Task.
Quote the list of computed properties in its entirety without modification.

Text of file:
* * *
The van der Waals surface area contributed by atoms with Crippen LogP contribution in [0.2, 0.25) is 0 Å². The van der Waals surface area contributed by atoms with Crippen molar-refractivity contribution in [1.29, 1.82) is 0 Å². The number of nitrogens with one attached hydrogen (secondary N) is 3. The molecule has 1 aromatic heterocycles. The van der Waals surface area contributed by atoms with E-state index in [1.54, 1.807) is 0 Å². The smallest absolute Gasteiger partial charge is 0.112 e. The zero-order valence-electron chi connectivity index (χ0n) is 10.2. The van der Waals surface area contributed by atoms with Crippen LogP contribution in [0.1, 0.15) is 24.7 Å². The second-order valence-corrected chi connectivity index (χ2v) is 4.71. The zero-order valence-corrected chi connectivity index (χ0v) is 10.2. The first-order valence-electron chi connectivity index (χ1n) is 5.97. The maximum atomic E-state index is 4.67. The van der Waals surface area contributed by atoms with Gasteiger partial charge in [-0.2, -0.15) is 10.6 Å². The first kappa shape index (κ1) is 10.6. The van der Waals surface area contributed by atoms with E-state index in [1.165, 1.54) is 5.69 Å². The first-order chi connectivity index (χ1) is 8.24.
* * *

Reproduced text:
The van der Waals surface area contributed by atoms with Crippen LogP contribution in [0.2, 0.25) is 0 Å². The van der Waals surface area contributed by atoms with Crippen molar-refractivity contribution in [1.29, 1.82) is 0 Å². The number of nitrogens with one attached hydrogen (secondary N) is 3. The molecule has 1 aromatic heterocycles. The van der Waals surface area contributed by atoms with E-state index in [1.54, 1.807) is 0 Å². The smallest absolute Gasteiger partial charge is 0.112 e. The zero-order valence-electron chi connectivity index (χ0n) is 10.2. The van der Waals surface area contributed by atoms with Crippen LogP contribution in [0.1, 0.15) is 24.7 Å². The second-order valence-corrected chi connectivity index (χ2v) is 4.71. The zero-order valence-corrected chi connectivity index (χ0v) is 10.2. The first-order valence-electron chi connectivity index (χ1n) is 5.97. The maximum atomic E-state index is 4.67. The van der Waals surface area contributed by atoms with Gasteiger partial charge in [-0.2, -0.15) is 10.6 Å². The first kappa shape index (κ1) is 10.6. The van der Waals surface area contributed by atoms with E-state index in [1.165, 1.54) is 5.69 Å². The first-order chi connectivity index (χ1) is 8.24.